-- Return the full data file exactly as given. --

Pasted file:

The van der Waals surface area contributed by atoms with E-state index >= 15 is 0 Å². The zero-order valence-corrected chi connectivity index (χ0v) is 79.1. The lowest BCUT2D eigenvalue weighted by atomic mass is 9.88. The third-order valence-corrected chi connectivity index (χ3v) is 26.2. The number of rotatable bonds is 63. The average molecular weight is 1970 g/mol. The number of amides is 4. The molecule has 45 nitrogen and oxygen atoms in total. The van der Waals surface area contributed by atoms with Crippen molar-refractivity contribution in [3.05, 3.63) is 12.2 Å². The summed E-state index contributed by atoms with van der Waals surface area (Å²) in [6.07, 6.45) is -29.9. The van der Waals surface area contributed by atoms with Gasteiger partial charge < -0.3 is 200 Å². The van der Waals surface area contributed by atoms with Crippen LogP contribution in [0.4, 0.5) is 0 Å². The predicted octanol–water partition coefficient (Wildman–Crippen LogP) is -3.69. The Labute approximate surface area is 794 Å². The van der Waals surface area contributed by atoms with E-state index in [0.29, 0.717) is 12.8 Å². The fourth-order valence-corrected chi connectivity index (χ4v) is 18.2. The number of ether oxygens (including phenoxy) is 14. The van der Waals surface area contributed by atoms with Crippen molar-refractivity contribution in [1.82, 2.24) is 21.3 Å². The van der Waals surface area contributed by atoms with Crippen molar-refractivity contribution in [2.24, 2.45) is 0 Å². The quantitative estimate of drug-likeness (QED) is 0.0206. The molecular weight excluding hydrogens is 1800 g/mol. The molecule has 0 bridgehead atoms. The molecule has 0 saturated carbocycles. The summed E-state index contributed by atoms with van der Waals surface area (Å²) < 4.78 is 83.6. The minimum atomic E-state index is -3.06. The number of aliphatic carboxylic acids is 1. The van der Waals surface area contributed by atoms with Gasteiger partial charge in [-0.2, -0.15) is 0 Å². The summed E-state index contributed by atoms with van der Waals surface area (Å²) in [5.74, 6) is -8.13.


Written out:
The van der Waals surface area contributed by atoms with E-state index >= 15 is 0 Å². The zero-order valence-corrected chi connectivity index (χ0v) is 79.1. The lowest BCUT2D eigenvalue weighted by atomic mass is 9.88. The third-order valence-corrected chi connectivity index (χ3v) is 26.2. The number of rotatable bonds is 63. The average molecular weight is 1970 g/mol. The number of amides is 4. The molecule has 45 nitrogen and oxygen atoms in total. The van der Waals surface area contributed by atoms with Crippen molar-refractivity contribution in [3.05, 3.63) is 12.2 Å². The summed E-state index contributed by atoms with van der Waals surface area (Å²) in [6.07, 6.45) is -29.9. The van der Waals surface area contributed by atoms with Gasteiger partial charge < -0.3 is 200 Å². The van der Waals surface area contributed by atoms with Crippen LogP contribution in [0.4, 0.5) is 0 Å². The predicted octanol–water partition coefficient (Wildman–Crippen LogP) is -3.69. The Labute approximate surface area is 794 Å². The van der Waals surface area contributed by atoms with E-state index in [0.29, 0.717) is 12.8 Å². The fourth-order valence-corrected chi connectivity index (χ4v) is 18.2. The number of ether oxygens (including phenoxy) is 14. The van der Waals surface area contributed by atoms with Crippen molar-refractivity contribution in [1.82, 2.24) is 21.3 Å². The van der Waals surface area contributed by atoms with Crippen molar-refractivity contribution in [2.24, 2.45) is 0 Å². The quantitative estimate of drug-likeness (QED) is 0.0206. The molecular weight excluding hydrogens is 1800 g/mol. The molecule has 0 bridgehead atoms. The molecule has 0 saturated carbocycles. The summed E-state index contributed by atoms with van der Waals surface area (Å²) < 4.78 is 83.6. The minimum atomic E-state index is -3.06. The number of aliphatic carboxylic acids is 1. The van der Waals surface area contributed by atoms with Gasteiger partial charge in [-0.2, -0.15) is 0 Å². The summed E-state index contributed by atoms with van der Waals surface area (Å²) in [5.74, 6) is -8.13.